The real estate industry has been challenged to match the training standards of the mortgage broking industry.
Starr Partners chief executive Douglas Driscoll said his recent experience as a judge for the Australian Broking Awards made him admire the way broking manages education.
“I am very impressed by the systematic and structured approach to training in the broker space and it left me reflecting on how much better it is – generally speaking – than in our industry,” Mr Driscoll said.
“When you look at the broker space, it just seems more structured, but what it also suggests from an outsider’s point of view is they look as if they're trying to create a genuine career path. I think that’s probably what we're lacking in our industry.”
Mr Driscoll told REB that while there are a lot of good real estate trainers, education sessions can go to waste because many agencies lack a structure to implement the lessons.
He said the real estate industry should create a systemised development path for new recruits, so they clearly understand what skills they need to learn and are mentored through the process.
Anyone who wants to join the main mortgage broking association, the MFAA, is required to hold a diploma or a Certificate IV.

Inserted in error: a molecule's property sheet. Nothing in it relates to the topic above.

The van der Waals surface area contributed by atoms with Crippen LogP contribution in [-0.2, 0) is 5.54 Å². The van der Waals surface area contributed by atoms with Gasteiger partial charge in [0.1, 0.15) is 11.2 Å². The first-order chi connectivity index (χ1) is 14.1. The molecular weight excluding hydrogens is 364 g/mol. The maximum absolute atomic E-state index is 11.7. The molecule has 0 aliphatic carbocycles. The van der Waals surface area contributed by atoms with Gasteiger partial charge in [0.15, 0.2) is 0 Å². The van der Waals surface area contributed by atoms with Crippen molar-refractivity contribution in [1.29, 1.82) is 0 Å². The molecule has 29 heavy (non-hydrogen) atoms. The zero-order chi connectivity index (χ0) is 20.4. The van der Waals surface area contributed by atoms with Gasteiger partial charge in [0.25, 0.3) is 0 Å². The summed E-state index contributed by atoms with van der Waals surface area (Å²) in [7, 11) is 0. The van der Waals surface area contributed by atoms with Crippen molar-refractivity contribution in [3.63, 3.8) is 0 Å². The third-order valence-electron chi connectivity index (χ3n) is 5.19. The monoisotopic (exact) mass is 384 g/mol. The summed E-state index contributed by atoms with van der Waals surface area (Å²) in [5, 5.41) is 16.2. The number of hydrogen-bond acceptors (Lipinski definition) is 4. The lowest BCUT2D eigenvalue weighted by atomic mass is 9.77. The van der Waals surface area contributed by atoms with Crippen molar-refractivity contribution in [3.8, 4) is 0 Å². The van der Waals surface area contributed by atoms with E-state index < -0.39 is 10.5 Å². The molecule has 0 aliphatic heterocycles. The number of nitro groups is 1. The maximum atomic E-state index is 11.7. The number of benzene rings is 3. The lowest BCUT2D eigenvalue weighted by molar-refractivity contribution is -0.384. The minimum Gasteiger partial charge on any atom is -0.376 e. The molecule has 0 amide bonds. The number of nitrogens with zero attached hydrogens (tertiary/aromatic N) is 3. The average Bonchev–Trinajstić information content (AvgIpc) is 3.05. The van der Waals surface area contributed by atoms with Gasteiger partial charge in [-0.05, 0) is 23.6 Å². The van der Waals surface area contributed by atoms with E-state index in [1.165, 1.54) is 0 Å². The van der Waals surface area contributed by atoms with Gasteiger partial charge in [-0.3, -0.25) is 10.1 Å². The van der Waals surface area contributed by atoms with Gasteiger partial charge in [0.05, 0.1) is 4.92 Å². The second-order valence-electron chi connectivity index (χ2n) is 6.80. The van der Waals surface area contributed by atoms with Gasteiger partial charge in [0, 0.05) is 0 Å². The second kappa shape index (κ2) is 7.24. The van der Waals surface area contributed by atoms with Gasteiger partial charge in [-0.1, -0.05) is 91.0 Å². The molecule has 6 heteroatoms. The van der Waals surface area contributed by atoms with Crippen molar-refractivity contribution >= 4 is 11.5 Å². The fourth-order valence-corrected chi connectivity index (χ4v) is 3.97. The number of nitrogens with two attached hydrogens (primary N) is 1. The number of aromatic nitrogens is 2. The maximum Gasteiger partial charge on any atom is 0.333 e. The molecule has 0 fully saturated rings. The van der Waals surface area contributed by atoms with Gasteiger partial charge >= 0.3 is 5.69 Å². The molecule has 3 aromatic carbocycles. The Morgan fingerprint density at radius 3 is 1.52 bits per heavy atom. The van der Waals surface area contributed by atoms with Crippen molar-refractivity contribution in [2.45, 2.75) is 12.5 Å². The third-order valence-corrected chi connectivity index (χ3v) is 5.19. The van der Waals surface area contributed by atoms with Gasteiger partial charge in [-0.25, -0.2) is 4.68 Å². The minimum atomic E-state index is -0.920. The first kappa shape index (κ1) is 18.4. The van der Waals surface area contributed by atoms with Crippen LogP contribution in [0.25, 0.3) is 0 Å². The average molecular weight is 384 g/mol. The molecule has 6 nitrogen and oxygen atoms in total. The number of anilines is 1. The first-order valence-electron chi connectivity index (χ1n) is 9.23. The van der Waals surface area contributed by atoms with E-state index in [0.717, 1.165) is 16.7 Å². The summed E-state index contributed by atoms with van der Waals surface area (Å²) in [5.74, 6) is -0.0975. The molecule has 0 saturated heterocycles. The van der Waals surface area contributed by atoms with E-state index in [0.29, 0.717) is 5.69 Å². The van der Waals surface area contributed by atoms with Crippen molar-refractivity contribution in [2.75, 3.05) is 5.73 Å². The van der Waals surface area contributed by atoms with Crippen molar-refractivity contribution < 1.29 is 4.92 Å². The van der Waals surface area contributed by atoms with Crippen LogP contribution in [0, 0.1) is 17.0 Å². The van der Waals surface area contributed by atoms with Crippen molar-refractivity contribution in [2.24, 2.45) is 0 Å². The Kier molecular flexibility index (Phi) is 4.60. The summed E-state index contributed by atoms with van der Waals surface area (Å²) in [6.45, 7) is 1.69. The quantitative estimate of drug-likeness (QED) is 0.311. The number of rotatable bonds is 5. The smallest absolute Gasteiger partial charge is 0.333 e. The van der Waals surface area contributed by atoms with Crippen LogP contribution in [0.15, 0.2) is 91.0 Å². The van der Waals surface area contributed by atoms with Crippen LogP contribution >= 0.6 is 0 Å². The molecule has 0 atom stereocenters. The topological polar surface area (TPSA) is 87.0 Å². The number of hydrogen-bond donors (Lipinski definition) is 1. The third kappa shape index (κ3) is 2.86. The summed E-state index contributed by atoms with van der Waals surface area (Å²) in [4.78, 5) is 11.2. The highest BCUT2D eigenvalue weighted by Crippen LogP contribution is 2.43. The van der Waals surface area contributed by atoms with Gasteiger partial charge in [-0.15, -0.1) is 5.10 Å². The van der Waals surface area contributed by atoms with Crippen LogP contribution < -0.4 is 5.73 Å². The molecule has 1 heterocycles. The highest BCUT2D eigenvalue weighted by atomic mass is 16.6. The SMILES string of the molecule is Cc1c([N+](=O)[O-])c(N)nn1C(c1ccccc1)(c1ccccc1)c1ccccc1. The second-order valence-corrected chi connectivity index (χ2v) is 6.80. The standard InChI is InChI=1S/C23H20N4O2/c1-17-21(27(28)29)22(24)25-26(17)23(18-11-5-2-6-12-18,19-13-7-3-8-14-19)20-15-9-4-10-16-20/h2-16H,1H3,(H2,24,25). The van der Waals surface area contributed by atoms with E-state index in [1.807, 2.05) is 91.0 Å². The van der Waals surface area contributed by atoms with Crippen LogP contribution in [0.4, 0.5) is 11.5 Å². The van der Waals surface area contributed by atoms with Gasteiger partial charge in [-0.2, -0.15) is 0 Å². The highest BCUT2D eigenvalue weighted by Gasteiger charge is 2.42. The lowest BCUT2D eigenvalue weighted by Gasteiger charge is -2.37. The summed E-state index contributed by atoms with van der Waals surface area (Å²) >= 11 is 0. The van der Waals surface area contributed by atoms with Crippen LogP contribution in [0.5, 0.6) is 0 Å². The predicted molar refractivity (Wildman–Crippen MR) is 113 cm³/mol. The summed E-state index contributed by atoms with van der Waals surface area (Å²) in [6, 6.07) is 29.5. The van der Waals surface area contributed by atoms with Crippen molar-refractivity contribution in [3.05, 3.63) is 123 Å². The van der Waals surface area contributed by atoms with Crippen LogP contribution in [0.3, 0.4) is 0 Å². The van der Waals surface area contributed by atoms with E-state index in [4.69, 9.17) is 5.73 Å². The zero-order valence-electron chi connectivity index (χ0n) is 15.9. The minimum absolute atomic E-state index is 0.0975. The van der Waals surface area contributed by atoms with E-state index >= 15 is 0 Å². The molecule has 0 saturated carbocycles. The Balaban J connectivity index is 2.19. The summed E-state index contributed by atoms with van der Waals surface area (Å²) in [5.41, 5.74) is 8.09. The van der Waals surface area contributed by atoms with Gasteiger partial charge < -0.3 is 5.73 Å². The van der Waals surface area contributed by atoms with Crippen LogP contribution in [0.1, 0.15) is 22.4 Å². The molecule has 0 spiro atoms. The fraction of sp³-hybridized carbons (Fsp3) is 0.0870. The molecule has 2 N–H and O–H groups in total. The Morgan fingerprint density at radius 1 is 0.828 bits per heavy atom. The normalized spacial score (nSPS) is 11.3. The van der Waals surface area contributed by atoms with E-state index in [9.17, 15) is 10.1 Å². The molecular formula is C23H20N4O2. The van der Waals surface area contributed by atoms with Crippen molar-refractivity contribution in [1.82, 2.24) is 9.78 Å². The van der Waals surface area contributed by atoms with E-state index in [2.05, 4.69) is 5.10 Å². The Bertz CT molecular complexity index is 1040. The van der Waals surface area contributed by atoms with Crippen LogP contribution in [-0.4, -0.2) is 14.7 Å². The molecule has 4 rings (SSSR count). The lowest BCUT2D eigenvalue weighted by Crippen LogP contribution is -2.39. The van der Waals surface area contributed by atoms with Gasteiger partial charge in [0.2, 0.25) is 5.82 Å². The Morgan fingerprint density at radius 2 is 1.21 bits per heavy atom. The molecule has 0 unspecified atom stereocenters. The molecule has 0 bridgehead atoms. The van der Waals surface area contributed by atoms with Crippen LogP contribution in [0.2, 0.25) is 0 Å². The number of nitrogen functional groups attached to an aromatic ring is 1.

Those with a Certificate IV must agree to complete a diploma within one year and must agree to be mentored by an experienced member for two years.
The MFAA has helped drive an increase in education standards in the past few years, according to Alan Hemmings, who is general manager of Oxygen Home Loans, which is owned by McGrath Estate Agents.
Brokers are required to submit their mortgages through aggregation groups, which process loans and also provide training and development for their members.
Mr Hemmings told REB that aggregators generally have good training programs, which provide continuing education for brokers who aren’t part of big mortgage groups.